Patient Suitability


The use of a VLCD may influence the dosage requirements of some medications. This is important for medications that have a narrow effective therapeutic range. The mechanisms that may alter requirements include:

  • A major change in the nature of dietary intake – macronutrient and micronutrient
  • Significant negative energy balance and resultant rapid weight loss
  • Ketosis associated with fat catabolism
  • Alterations in body composition with weight loss: – Reduced fat/lipid compartment – Altered lean body mass – Altered hydration.

Individuals receiving medication for Type 1 & Type 2 diabetes, hypertension, dyslipidaemia or those on lithium therapy may need a reduction in dose or withdrawal from their medication whilst undergoing a VLCD program. Such individuals should be monitored carefully in the first few weeks of using a VLCD.

No Interactions

The following list of medications can be used normally in patients on a VLCD:

  • Minor tranquilizers
  • Antibiotics
  • Anti-emetics
  • Anti-diarrhoea agents
  • Antacids
  • Oral contraceptives
  • Oestrogen for the prevention of osteoporosis
  • Antihistamines


The following list describes the situations in which medications should be decreased or special care is needed.

Insulin or oral hypoglycaemic agents for Type 1 & Type 2 Diabetes

Special care is needed when managing patients with diabetes, as a VLCD significantly reduces plasma glucose concentration independently of weight loss. For this reason hypoglycaemia is likely to occur if insulin or sulphonylureas are not reduced or stopped.

  • Reduce by 50% at the beginning of the VLCD if fasting blood glucose >10mmol-1 or HB1Ac is >9-10%.
  • Stop altogether if fasting blood glucose is
Long and Short Acting Insulin
  • OPTIFAST VLCD has approximately 13-22.5 grams of carbohydrate per serve; hence it is recommended that the short acting insulin be reduced to half.
  • A VLCD can rapidly result in a reduction in endogenous glucose production, so the dose of long acting insulin also needs to be reduced, initially by around 50%.

It is imperative that patients are asked to monitor blood glucose levels more frequently for the first few days (at least 4 times per day – once before each meal and before going to bed). For optimum management, it is recommended that patients start the regimen on the weekend, when they can be at home and thus more attentive to the symptoms of hypoglycaemia. It is extremely important that patients diagnosed with Type 1 diabetes continue insulin treatment, no matter how low the insulin dose is, to maintain euglycaemia. For further information on the management of patients with Type 1 & Type 2 diabetes please refer to the OPTIFAST VLCD Co-morbidity Guidelines.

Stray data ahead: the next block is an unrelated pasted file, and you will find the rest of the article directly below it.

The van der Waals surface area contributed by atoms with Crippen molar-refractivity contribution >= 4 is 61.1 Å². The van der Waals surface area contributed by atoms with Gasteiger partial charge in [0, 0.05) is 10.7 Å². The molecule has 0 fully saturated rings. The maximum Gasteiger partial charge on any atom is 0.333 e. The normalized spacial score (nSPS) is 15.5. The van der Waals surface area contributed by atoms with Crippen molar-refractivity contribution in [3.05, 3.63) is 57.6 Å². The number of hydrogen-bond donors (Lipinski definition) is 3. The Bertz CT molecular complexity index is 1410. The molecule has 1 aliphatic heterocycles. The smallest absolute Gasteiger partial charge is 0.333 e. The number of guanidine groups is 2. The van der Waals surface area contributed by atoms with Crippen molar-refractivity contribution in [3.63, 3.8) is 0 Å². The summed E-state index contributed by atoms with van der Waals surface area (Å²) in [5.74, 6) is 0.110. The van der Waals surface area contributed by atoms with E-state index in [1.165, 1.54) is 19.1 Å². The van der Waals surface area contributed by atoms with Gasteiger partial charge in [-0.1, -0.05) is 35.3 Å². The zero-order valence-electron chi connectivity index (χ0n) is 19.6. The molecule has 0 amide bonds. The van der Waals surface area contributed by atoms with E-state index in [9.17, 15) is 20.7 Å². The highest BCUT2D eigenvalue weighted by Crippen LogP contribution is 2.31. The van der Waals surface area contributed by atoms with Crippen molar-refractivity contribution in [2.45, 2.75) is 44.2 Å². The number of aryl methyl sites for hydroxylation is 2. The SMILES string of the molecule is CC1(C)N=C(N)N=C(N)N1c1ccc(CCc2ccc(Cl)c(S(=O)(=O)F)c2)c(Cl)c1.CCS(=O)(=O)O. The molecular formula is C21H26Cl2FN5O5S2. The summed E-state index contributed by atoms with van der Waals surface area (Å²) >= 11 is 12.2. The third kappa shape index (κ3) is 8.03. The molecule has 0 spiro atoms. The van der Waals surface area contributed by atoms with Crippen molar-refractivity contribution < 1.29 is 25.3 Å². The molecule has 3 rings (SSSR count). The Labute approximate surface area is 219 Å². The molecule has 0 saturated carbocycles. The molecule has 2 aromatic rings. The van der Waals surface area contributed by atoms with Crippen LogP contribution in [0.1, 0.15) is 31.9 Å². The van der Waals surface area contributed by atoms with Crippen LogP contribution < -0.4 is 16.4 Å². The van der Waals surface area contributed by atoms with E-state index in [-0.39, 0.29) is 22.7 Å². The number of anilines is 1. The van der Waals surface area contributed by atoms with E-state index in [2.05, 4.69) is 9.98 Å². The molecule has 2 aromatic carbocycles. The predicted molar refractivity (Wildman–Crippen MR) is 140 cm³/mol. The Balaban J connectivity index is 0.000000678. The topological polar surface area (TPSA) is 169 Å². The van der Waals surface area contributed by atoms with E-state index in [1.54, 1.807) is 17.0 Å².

Combined hyperlipidaemia will respond markedly to VLCDs. Therefore it is recommended to stop or decrease medication except in familial hypercholesterolemia.


Diuretics should be stopped at the beginning of the VLCD because VLCDs themselves have a diuretic effect. Other medication for hypertension should be continued and tapered according to blood pressure values.


Most patients on warfarin are suitable for the OPTIFAST VLCD Program but precautions need to be taken. It is recommended to continue with the usual warfarin dose but International Normalised Ratio (INR) levels should be monitored more often and the dose adjusted accordingly.


Patients on lithium may experience changes in serum lithium levels due to sodium depletion and renal retention of lithium. Lithium levels should be monitored weekly, then bimonthly. Lithium may interfere with thyroid function; therefore thyroid function should be checked periodically. Patients using lithium should maintain adequate fluid intake of 2.5 to 3 litres per day and limited xanthine intake is advised. Xanthine is found in caffeine, theophylline and theobromine and in the following beverages and foods: tea, coffee, cola, cocoa, chocolate, and some carbonated drinks.


There is evidence that a ketogenic diet does not alter the blood levels of most anti-epileptic medications, therefore anticonvulsant therapy is not a contraindication to the use of OPTIFAST VLCD. Given that long-term anti-convulsant therapy may result in vitamin D deficiency which may be associated with hypocalcaemia and elevated parathyroid hormone, it is important to check Vitamin D, calcium and parathyroid hormone status prior to starting OPTIFAST VLCD in patients who have had long-term exposure to anticonvulsants.


Chronic use of steroids (more than 20mg daily of prednisolone or its equivalent) must be evaluated carefully because of the tendency to nitrogen waste caused by the drugs. Acute short-term steroid therapy of one to two weeks duration may not be a problem. If the risk/benefit ratio favours treatment, these patients may require more protein to counteract potential catabolic effects of steroid therapy.

Chronic use of drugs with gastro-intestinal (GI) side effects

Drugs with potent GI side effects (for example, non-steroidal anti-inflammatory drugs and steroids) need to be evaluated. If food had a significant buffering effect, a person may require antacids, cimetidine or enteric-coated aspirin to prevent GI side-effects.